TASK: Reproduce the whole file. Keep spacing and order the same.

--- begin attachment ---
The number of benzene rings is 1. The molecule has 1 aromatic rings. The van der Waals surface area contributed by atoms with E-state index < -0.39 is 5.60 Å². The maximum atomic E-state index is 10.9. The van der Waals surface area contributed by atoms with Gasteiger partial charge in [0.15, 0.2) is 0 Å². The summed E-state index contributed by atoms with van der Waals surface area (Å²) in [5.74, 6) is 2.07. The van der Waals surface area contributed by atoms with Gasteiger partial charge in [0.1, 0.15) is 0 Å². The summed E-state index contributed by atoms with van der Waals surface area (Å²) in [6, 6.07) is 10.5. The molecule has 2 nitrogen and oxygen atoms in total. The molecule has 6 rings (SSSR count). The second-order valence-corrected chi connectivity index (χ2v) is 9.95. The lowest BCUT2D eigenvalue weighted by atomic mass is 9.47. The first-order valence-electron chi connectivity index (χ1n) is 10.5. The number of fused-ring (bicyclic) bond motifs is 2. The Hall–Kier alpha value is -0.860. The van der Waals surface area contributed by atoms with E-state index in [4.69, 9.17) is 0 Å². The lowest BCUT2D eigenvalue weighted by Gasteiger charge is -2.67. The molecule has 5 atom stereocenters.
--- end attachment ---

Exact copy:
The number of benzene rings is 1. The molecule has 1 aromatic rings. The van der Waals surface area contributed by atoms with E-state index < -0.39 is 5.60 Å². The maximum atomic E-state index is 10.9. The van der Waals surface area contributed by atoms with Gasteiger partial charge in [0.15, 0.2) is 0 Å². The summed E-state index contributed by atoms with van der Waals surface area (Å²) in [5.74, 6) is 2.07. The van der Waals surface area contributed by atoms with Gasteiger partial charge in [0.1, 0.15) is 0 Å². The summed E-state index contributed by atoms with van der Waals surface area (Å²) in [6, 6.07) is 10.5. The molecule has 2 nitrogen and oxygen atoms in total. The molecule has 6 rings (SSSR count). The second-order valence-corrected chi connectivity index (χ2v) is 9.95. The lowest BCUT2D eigenvalue weighted by atomic mass is 9.47. The first-order valence-electron chi connectivity index (χ1n) is 10.5. The number of fused-ring (bicyclic) bond motifs is 2. The Hall–Kier alpha value is -0.860. The van der Waals surface area contributed by atoms with E-state index in [4.69, 9.17) is 0 Å². The lowest BCUT2D eigenvalue weighted by Gasteiger charge is -2.67. The molecule has 5 atom stereocenters.